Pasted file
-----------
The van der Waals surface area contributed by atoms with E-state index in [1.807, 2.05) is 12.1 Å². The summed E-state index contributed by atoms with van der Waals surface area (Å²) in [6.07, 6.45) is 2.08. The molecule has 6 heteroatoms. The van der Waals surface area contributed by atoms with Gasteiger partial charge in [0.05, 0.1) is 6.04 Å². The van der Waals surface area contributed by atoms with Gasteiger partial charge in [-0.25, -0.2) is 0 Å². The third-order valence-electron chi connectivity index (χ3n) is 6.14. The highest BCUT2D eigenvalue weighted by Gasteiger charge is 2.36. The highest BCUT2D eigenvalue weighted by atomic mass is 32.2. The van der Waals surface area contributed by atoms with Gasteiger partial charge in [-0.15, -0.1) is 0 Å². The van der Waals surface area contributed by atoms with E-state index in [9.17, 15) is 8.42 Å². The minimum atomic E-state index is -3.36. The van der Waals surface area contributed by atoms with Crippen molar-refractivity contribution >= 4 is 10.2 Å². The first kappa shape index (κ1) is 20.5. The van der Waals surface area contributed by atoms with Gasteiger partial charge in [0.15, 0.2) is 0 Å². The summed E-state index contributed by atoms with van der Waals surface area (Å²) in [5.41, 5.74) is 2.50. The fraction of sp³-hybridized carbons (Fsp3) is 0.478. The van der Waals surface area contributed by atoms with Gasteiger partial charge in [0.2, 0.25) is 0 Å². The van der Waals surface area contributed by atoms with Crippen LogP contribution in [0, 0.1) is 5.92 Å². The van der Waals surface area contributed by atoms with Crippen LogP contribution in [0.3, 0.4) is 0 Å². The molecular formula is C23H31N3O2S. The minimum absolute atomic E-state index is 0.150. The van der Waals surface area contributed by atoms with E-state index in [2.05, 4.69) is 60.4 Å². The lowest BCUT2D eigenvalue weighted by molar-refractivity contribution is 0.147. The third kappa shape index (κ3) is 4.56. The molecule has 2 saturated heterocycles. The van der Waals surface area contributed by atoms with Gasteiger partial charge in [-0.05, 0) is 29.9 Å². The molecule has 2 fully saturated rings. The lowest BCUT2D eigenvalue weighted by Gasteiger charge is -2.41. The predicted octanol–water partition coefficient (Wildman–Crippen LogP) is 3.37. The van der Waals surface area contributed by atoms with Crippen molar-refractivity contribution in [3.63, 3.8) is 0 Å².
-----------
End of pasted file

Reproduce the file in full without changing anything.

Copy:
The van der Waals surface area contributed by atoms with E-state index in [1.807, 2.05) is 12.1 Å². The summed E-state index contributed by atoms with van der Waals surface area (Å²) in [6.07, 6.45) is 2.08. The molecule has 6 heteroatoms. The van der Waals surface area contributed by atoms with Gasteiger partial charge in [0.05, 0.1) is 6.04 Å². The van der Waals surface area contributed by atoms with Gasteiger partial charge in [-0.25, -0.2) is 0 Å². The third-order valence-electron chi connectivity index (χ3n) is 6.14. The highest BCUT2D eigenvalue weighted by Gasteiger charge is 2.36. The highest BCUT2D eigenvalue weighted by atomic mass is 32.2. The van der Waals surface area contributed by atoms with Gasteiger partial charge in [-0.15, -0.1) is 0 Å². The van der Waals surface area contributed by atoms with E-state index in [9.17, 15) is 8.42 Å². The minimum atomic E-state index is -3.36. The van der Waals surface area contributed by atoms with Crippen molar-refractivity contribution >= 4 is 10.2 Å². The first kappa shape index (κ1) is 20.5. The van der Waals surface area contributed by atoms with Gasteiger partial charge in [0.15, 0.2) is 0 Å². The summed E-state index contributed by atoms with van der Waals surface area (Å²) in [5.41, 5.74) is 2.50. The fraction of sp³-hybridized carbons (Fsp3) is 0.478. The van der Waals surface area contributed by atoms with Gasteiger partial charge in [0.2, 0.25) is 0 Å². The van der Waals surface area contributed by atoms with Crippen LogP contribution in [0, 0.1) is 5.92 Å². The van der Waals surface area contributed by atoms with Crippen LogP contribution in [0.3, 0.4) is 0 Å². The molecular formula is C23H31N3O2S. The minimum absolute atomic E-state index is 0.150. The van der Waals surface area contributed by atoms with E-state index in [2.05, 4.69) is 60.4 Å². The lowest BCUT2D eigenvalue weighted by molar-refractivity contribution is 0.147. The third kappa shape index (κ3) is 4.56. The molecule has 2 saturated heterocycles. The van der Waals surface area contributed by atoms with Gasteiger partial charge in [-0.05, 0) is 29.9 Å². The molecule has 2 fully saturated rings. The lowest BCUT2D eigenvalue weighted by Gasteiger charge is -2.41. The predicted octanol–water partition coefficient (Wildman–Crippen LogP) is 3.37. The van der Waals surface area contributed by atoms with Crippen molar-refractivity contribution in [3.63, 3.8) is 0 Å².